It will last if it is realised through a sense of togetherness and a willingness to accept that people are trying their best to adhere to the guidelines. We have to build an instinct to seek out context, meaning and clarity when viewing public spaces that have people in them. We don’t know what families and households look like. We don’t know why people are on a street. If we forget the awful novelty of this social and cultural shift, and we forget to be charitable, then lives will be lost because the longevity of social distancing will decrease.
Here in Norway, we are barrelling towards long Easter holidays. Even though people on the streets adhere to social guidelines, cluster still occur, so it is probably better that busy-ness doesn’t emerge. There are probably already too many people out on the streets on sunny days, and as the holiday approaches, it might get worse. There needs to be something more to encourage people to stay away from busy areas, but deceptive shaming efforts are the worst possible pathway for that.
Part of the reason a small cluster of people did form on our street is because two people were hanging out of their window playing music. You could view this as the irresponsible arrogance of granny-killing bastards, who should be punished severely, and many will. But that will backfire. I look at that and I see people craving, desperately, a brief respite from doom-scrolling their social media feeds and engaging in the experience of sound created by another human being they can see with their own damn eyes. We will not make it to finish line if we misunderstand or dismiss how badly we need moments like this.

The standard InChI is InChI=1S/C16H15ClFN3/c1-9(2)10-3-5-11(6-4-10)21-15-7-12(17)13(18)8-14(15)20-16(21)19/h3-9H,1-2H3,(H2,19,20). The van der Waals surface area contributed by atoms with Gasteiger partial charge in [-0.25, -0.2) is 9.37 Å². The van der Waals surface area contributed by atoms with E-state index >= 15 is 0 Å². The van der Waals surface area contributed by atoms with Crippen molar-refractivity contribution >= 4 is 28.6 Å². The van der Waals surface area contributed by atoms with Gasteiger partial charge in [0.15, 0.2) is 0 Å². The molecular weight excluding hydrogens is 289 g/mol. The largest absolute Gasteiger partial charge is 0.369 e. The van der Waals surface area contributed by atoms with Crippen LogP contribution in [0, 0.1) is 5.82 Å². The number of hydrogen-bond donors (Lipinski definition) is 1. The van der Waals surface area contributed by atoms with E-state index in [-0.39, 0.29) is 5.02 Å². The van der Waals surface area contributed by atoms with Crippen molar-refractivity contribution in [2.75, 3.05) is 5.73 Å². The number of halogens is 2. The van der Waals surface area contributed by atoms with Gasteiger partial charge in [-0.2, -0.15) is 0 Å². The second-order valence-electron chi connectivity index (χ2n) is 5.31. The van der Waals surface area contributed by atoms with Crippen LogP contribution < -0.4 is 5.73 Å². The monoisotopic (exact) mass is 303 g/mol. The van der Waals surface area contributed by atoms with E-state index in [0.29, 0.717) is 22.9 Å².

What is badly needed everywhere is a greater focus on understanding how this public health measure works in the long term, alongside a sense of charity and understanding for people who are deeply confused by the contradictory messages it sends. Without social distancing, the bastard virus just comes thundering back into our lungs. But if it is deployed and enforced in a callous and cruel way, it will fail badly, and more people will die.
Staying away from others is an incredibly effective tool for saving lives. The best way to make it last the distance is for media to ditch social policing in all instances except the very worst, and save that rage for rich people, corporations and politicians responsible for failing to communicate their messages properly and for failing to protect life when they could have done so.
Cover image – people queuing outside the bottle shop on my street, April 4th 2020, by Hans Kristian Thorbjørnsen, via VG